And for the record, it's Drum Corps (s not e).

  13. my kids never had to go to camp its my job as a mother to take care of my kids my kids never told me they didn't want me somewhere so I don't know what that feels like bottom line is it's not the core or corpse whatever you wanna call it. maybe it's my boyfriends obsession with the drum major and his wife to be someone's Lackey is an understatement to drop your plans with your significant other for your drum major because of what he wants to do is not acceptableto drop previous plans just because. its not acceptable to make a commitment with your family or your loved ones and break your commitment to them! At the end of the day you want support you better appreciate your family and put them first and thought at least

  14. "On the road again, just can't wait to get on the road again. The life I love is making music with my friends, I just can't wait to get on the road again!"

  15. this is like my directors brains on paper couldn't hep but laugh don't know what i would be without marching band D-Ville Panthers RULE!!!!

  16. I read this somewhere, credit unknown:
    "Drum Corps: to those that know, no explanation is necessary, to those that don't, no explanation is possible"

  17. My daughters were in band with a learning disabled student and an autistic student. They were top scholars and never would have met these other students were it not for band. each of the differently bled students struggled but were ultimately successful in functioning in a group. My girls are in grad school now and especially keep in touch with these bandmates. For elite students not in band or a similar activity, they may never have the opportunity to work with a person with challenges until they are in the workforce. Band taught my daughters infinite patience and perseverance.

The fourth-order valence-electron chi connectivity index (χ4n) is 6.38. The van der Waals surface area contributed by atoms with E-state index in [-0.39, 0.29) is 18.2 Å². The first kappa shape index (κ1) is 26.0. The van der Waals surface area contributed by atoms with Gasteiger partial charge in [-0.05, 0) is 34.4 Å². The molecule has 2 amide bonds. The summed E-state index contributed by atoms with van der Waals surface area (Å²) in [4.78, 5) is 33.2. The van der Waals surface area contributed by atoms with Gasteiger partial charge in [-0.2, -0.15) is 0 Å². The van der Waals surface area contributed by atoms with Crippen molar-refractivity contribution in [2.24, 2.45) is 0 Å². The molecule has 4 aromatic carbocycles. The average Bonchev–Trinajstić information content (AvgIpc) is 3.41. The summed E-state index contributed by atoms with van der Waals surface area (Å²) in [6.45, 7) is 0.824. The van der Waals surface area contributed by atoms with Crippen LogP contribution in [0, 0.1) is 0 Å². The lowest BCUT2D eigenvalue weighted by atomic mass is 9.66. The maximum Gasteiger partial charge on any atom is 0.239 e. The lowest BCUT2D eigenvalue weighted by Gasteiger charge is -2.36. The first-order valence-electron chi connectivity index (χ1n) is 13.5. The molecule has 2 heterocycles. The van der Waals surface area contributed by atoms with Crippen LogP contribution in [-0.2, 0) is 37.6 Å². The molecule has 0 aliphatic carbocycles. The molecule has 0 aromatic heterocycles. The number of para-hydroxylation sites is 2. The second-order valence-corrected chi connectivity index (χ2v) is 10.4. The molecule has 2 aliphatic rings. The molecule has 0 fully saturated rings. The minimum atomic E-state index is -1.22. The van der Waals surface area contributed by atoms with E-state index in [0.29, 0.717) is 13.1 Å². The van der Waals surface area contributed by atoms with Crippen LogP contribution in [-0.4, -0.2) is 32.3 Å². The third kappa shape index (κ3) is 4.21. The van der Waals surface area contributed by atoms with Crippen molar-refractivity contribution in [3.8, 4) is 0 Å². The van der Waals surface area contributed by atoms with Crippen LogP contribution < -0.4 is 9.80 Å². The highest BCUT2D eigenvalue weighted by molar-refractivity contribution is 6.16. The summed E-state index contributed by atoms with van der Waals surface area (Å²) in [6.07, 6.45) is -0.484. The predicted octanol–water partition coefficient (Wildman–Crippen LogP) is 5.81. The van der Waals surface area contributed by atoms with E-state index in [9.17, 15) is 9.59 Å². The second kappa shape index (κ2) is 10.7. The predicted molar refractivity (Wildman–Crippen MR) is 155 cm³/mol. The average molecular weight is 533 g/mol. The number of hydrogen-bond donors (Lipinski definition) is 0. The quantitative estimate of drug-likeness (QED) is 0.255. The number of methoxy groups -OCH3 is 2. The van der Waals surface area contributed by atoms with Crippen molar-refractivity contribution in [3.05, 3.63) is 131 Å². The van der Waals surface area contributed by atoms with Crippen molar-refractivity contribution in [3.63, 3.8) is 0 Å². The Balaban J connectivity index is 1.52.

18. did band and corps and taught both for many years, I also did theater, visual arts, traditional musical ensembles and sports, While I enjoyed my time in”pageantry” I eventually moved away from it, as I realized it was a limiting activity. While the musical and movement instruction has improved immensely since I started in the ‘80s the overarching sell is still “life lessons”, with the unspoken but firm message that doing marching band makes you “better” (and doing corps makes you better still) than a concert/jazz/ rock musician ‘drama geek’ or other artist. It’s also an activity that remains primarily a outlet for white middle class youth, and instruction outside of color guard is almost always delivered by twenty something white males. Not exactly a cross section of modern American culture.